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    Pursuing Medical Practice Success: An Hour a Month Could Save You Many Sleepless Nights

    Posted by Dale Gentz and Katrina Slavey on Feb 1, 2018 9:56:00 AM
    Part of the Pursuing Medical Practice Success series:
    1. An Hour a Month Could Save You Many Sleepless Nights
    2. The Practice Manager as Change Agent
    3. The Heartbeat of Your Practice
    4. The Building Blocks for High Performance
    5. The Big Picture

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    Staying current in today’s rapidly changing medical environment is a challenge. The ever-present need to understand and implement new regulations, maintain patient satisfaction, and achieve fiscal responsibility can lead to many sleepless nights.

    So, what do you do?

    The answer is simple: Create a culture of accountability where all the stakeholders are partners in the solution.

    Medical practices that perform better than their peers don’t do so by accident. Their providers, management, and staff optimize medical practice operations because they are purpose-driven and focused on success.

    This is the first post in a multi-part blog series on how you, too, can move your practice from average to superior.

    The Practice Operations Council

    In your practice, how many times have decisions been made on the fly but not communicated to the entire group? These decisions may put an end to the current crisis but could potentially create chaos in other areas.

    The real solution for effective decision-making in successful medical practices lies in open, honest communication between all parties.

    Who are those parties?

    The key stakeholders in any practice are the providers and the practice manager. Creating and nurturing a partnership between providers and management sets your practice up for success and prepares it to meet the ever-changing challenges that physician practices face today.

    In the most successful medical practices, providers and management meet and engage in meaningful dialog at designated, regularly scheduled intervals, with a planned agenda to guide the process.

    We know what you’re thinking: “Wait, what? Doctors hate meetings—and time is money.”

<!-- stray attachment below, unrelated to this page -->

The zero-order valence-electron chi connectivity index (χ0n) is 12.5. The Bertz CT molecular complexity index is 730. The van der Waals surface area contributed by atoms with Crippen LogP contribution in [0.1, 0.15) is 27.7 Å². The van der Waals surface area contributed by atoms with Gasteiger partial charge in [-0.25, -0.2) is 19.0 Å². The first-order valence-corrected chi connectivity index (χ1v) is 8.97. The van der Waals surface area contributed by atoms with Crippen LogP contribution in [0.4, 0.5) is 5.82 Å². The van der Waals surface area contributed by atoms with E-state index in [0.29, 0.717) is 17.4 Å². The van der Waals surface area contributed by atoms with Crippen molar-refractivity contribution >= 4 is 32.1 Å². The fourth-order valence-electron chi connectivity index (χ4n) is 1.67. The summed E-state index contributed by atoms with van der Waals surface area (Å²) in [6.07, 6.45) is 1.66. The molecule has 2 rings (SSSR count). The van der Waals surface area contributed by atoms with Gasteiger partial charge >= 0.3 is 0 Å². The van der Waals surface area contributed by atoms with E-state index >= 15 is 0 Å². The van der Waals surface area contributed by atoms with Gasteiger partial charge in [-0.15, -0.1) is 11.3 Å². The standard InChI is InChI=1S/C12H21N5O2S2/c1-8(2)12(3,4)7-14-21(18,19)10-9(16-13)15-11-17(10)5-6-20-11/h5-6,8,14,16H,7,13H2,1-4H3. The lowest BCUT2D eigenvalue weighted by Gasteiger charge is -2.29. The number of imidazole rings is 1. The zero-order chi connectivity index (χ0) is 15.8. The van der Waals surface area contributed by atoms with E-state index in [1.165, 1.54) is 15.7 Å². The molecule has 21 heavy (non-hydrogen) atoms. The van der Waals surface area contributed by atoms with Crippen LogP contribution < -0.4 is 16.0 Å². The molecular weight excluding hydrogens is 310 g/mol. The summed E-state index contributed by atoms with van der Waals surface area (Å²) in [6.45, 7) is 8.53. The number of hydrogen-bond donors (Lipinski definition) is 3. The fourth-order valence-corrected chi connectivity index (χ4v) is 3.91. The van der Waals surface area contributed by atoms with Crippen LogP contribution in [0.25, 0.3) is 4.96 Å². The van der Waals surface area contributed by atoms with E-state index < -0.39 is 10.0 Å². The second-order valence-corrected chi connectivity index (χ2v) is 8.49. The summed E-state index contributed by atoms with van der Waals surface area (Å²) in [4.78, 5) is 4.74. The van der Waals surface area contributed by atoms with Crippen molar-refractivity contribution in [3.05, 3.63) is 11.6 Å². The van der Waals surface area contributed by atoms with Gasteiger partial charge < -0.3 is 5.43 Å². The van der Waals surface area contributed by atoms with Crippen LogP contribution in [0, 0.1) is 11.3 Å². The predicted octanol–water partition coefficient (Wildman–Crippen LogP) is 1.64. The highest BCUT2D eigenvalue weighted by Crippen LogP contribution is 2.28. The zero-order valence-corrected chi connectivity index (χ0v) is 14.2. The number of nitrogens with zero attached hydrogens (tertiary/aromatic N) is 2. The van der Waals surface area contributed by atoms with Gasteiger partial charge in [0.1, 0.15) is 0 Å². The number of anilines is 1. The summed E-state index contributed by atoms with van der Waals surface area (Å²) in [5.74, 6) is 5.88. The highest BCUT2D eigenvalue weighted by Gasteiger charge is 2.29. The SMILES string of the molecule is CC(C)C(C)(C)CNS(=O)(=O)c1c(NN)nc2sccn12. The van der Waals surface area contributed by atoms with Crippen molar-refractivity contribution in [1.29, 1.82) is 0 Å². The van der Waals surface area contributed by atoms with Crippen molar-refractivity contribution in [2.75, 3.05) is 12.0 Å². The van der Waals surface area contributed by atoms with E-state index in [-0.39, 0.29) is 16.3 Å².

You’re right, on both counts.

    But investing in a monthly meeting that holds all parties accountable is the key to success in any practice. We like to call this meeting the Practice Operations Council, because it is just that: a meeting where providers and medical practice managers discuss all those items that keep medical practice leaders up at night.

    In a Practice Operations Council, or POC, membership consists of the practice manager and all providers, and the meeting is facilitated by the practice manager. All attendees are expected to participate in the discussion and to support the decisions reached.

    These regular meetings provide the platform for discussing every aspect of medical practice operations, including:

    • financial performance,
    • provider productivity,
    • patient access,
    • process improvement,
    • support staffing, and
    • quality initiatives.

    In addition, this meeting gives the POC a forum for agreeing on strategies for implementation. And to keep everyone accountable for results, the POC uses a tool called a site-specific action plan (SSAP), which we’ll discuss in a future post in this series.

    As stated earlier, open, honest communication is key here. The purpose is to optimize medical practice operations so practice providers can deliver excellent service and quality medical care while meeting the fiscal responsibilities of the practice.

    The practice manager is responsible for assisting the providers to work smarter, not harder. Council members should send every potential decision through four critical decision filters:

    Does the decision, policy, or process preserve or enhance

    1. clinical quality, as defined by your physicians and by evidence-based practice?
    2. service quality, as defined by your patients and referring physicians?
    3. provider productivity?
    4. practice operational and financial viability?

    If the answer to any of these questions is no, keep talking to see if a better alternative can be reached. While the best decisions and policies meet all of these criteria, not all will. The point of the conversation is to come to a consensus about whether a decision is worth implementing—and why. The four critical decision filters can help you make that call.

    Once the Practice Operations Council has determined the tactics for success, the practice manager must assume a pivotal role in implementing the decisions of the group within the practice.

    In our next blog post, we’ll discuss this role of the practice manager in implementing the decisions of the POC. You won’t want to miss it, so stay tuned!

     

    Topics: Hospital Leadership, Operational Governance, Engaging Employed Physicians, Medical Group Consulting, Physician Practice Management

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